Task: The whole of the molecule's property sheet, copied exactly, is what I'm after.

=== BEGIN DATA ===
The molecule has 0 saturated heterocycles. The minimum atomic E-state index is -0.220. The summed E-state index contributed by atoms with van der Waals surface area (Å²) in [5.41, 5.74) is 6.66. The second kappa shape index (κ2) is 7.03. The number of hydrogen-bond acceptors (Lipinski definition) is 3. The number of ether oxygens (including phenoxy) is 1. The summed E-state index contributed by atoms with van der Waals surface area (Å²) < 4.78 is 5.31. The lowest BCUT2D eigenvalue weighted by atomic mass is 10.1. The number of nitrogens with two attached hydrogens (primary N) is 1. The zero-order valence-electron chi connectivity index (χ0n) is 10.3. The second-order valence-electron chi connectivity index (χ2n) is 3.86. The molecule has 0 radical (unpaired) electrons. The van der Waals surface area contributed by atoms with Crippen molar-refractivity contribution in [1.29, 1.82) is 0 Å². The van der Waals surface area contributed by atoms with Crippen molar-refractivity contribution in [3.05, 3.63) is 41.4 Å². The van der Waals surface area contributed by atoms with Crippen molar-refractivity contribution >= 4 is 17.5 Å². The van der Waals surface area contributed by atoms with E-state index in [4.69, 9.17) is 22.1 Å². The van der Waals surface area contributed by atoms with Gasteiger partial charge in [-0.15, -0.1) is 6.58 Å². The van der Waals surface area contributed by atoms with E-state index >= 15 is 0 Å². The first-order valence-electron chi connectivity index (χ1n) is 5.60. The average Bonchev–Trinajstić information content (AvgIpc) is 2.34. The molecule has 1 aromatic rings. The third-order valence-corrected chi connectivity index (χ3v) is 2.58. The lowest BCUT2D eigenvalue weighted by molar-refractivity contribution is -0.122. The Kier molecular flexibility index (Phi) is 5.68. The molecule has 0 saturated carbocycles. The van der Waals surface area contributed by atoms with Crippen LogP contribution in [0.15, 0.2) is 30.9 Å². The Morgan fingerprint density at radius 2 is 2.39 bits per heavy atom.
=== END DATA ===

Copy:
The molecule has 0 saturated heterocycles. The minimum atomic E-state index is -0.220. The summed E-state index contributed by atoms with van der Waals surface area (Å²) in [5.41, 5.74) is 6.66. The second kappa shape index (κ2) is 7.03. The number of hydrogen-bond acceptors (Lipinski definition) is 3. The number of ether oxygens (including phenoxy) is 1. The summed E-state index contributed by atoms with van der Waals surface area (Å²) < 4.78 is 5.31. The lowest BCUT2D eigenvalue weighted by atomic mass is 10.1. The number of nitrogens with two attached hydrogens (primary N) is 1. The zero-order valence-electron chi connectivity index (χ0n) is 10.3. The second-order valence-electron chi connectivity index (χ2n) is 3.86. The molecule has 0 radical (unpaired) electrons. The van der Waals surface area contributed by atoms with Crippen molar-refractivity contribution in [1.29, 1.82) is 0 Å². The van der Waals surface area contributed by atoms with Crippen molar-refractivity contribution in [3.05, 3.63) is 41.4 Å². The van der Waals surface area contributed by atoms with Crippen molar-refractivity contribution >= 4 is 17.5 Å². The van der Waals surface area contributed by atoms with E-state index in [4.69, 9.17) is 22.1 Å². The van der Waals surface area contributed by atoms with Gasteiger partial charge in [-0.15, -0.1) is 6.58 Å². The van der Waals surface area contributed by atoms with E-state index >= 15 is 0 Å². The first-order valence-electron chi connectivity index (χ1n) is 5.60. The average Bonchev–Trinajstić information content (AvgIpc) is 2.34. The molecule has 1 aromatic rings. The third-order valence-corrected chi connectivity index (χ3v) is 2.58. The lowest BCUT2D eigenvalue weighted by molar-refractivity contribution is -0.122. The Kier molecular flexibility index (Phi) is 5.68. The molecule has 0 saturated carbocycles. The van der Waals surface area contributed by atoms with Crippen LogP contribution in [0.15, 0.2) is 30.9 Å². The Morgan fingerprint density at radius 2 is 2.39 bits per heavy atom.